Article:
Democratic Tax Reform True tax reform should help working people, not the wealthy

The American people deserve a tax code that rewards hard work. Republican’s most consequential legislative achievement last congress was a tax scam—a tax cut for corporations and the wealthy that was sold as a “middle class tax cut.” They passed the bill with narrow margins through reconciliation and with no Democratic votes. 

My tax reform plan would undo the harm done by that bill and go further, creating a tax code that upholds American values and makes sure all Americans pay their fair share. It would do so by closing loopholes and expenditures only utilized by the wealthy and corporations while focusing IRS resources on tax shelters and cheats. 

This plan would raise nearly 3 trillion dollars in revenue, which we can reinvest in growing our middle class, combating climate change, providing good healthcare to all Americans, and tackling the other challenges of our time. 

 Here’s what my plan would do:

  • 1. Increase the Corporate Tax Rate to 25%
      • – A consensus 25% rate would bring U.S. corporate taxes in line with global averages, keeping America competitive while raising revenue.

 

  • 2. Equate the Rates
      • – Eliminate the rate difference between long term capital gains and ordinary income taxes.

 

  • 3. End Tax Shelters
      • – Move the corporate tax rate to a per-country minimum on worldwide income. 

 

  • 4. Reform the Estate Tax
      • – End stepped-up basis. 
      • – Lower the estate tax threshold to $3.5 million, $7 million for couples.

 

  • 5. Close Tax Loopholes
      • – Close the carried interest loophole.
      • – Close the real estate 1031 exchange loophole.
      • – And all other loopholes that allow the wealthy to have a lower tax burden than working families.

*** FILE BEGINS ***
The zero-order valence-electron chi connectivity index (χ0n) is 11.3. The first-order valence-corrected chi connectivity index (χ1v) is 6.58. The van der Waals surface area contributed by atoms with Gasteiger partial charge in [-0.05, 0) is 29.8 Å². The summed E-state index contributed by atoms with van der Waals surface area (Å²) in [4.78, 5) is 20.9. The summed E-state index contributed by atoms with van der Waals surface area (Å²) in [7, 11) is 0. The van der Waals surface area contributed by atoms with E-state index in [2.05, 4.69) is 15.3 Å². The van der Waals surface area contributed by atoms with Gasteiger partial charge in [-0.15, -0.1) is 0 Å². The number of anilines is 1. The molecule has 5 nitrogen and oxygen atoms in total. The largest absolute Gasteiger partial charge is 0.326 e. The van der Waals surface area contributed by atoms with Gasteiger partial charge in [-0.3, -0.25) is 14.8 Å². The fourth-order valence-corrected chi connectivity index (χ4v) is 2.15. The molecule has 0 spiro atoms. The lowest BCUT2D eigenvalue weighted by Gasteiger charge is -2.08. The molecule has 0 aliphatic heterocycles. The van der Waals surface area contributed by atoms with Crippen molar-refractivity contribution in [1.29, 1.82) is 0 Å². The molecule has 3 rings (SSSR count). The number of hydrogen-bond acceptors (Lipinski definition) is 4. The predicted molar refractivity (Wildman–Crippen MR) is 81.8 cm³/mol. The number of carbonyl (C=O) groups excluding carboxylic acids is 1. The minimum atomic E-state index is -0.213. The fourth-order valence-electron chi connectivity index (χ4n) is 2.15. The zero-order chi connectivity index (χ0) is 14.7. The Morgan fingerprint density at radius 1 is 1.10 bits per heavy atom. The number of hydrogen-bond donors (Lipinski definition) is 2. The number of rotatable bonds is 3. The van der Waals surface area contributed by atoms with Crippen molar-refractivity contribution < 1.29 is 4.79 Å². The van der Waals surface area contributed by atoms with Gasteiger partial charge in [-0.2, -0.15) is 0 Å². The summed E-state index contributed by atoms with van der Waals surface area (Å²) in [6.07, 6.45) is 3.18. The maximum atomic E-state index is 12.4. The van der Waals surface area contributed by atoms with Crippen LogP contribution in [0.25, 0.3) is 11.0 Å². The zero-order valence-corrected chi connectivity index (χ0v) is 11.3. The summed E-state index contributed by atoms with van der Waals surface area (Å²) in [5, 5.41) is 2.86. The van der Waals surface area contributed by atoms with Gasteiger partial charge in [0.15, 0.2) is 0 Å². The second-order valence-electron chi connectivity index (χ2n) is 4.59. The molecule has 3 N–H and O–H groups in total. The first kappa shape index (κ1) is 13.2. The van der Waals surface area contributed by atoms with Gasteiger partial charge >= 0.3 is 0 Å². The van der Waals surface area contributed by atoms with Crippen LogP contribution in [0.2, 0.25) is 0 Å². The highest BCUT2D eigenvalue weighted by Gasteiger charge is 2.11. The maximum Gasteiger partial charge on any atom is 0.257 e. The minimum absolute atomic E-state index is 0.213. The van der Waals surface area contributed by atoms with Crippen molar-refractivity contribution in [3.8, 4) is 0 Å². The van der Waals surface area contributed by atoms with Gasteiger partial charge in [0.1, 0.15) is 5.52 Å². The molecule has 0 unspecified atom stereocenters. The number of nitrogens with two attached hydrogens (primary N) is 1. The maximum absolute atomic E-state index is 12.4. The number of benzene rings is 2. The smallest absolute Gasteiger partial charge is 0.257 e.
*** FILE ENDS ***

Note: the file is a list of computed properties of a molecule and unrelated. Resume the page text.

• 6. Step up tax enforcement
      • – Tax cheats cost the United States $500 billion in yearly revenue. But the number of IRS auditors has shrunk by a third, and so has the percentage of millionaires under audit. Staffing up the IRS would generate significant revenue from only those who fail to pay their fare share.
      • – Spending two billion a year on IRS staff would raise tens of billions in additional revenue.

 

  • 7. End the pass-through deduction
    • – This deduction can be used to convert ordinary income into business income taxed at a lower rate. Closing it would ensure that business owners pay the same rate as their employees.

 

Background

The above outline would raise nearly three trillion dollars in federal revenue. According to an analysis by Natasha Sarin and Larry Summers, making these tax policy changes would boost federal revenue by $2.83 trillion over ten years—an increase in revenue larger than either a 70% top marginal rate or a 2% wealth tax. Their analysis thoroughly demonstrated that by broadening the tax base, we can create a more progressive tax code and reward those who already pay their fair share. 

Right now, our economy works better for investors than for working Americans. Those who make over $1 million a year accrue 81% of the benefit of lower long-term capital gains rates, giving an additional $40-100 billion a year to the wealthy. This worsens inequality and deprives our federal government of vital resources to combat poverty, grow the middle class, fix our climate, and protect the American people. In my administration, Americans who earn passive income will never come before the working class. 

My plan would also crack down on tax fraud and legal tax loopholes that have unduly benefited the wealthy. One such beneficiary of our unfair tax system was and is Donald Trump. From the incredible reporting by the New York Times, we know that Fred Trump was able to pass down over $400 million dollars to his children without paying estate taxes. Under my plan, the legal practices that allowed this theft from the American people will end—and the illegal practices that allowed it to happen will be stopped by a newly-empowered IRS.  

These policies will be easier to pass and implement, raise more revenue, and stand up better to constitutional challenges than a wealth tax. The idea behind the wealth tax is correct: a tax code that lessens inequality. But a wealth tax would be difficult to implement and present a target for years of court challenges. We should not risk our Democratic tax policy on the opinions on Brett Kavanaugh and the conservative court majority. 

Businesses should compete on the basis of their products, not their tax avoidance strategy. By eliminating the legal tax dodges of corporations and the wealthy, we would end the incentive to skirt the law with aggressive tax avoidance. The rules of our current system have disadvantaged honest businesses, putting them in a position where not pursuing tax dodges leaves them at a disadvantage. This tax policy would again make hard work and fair play pay off.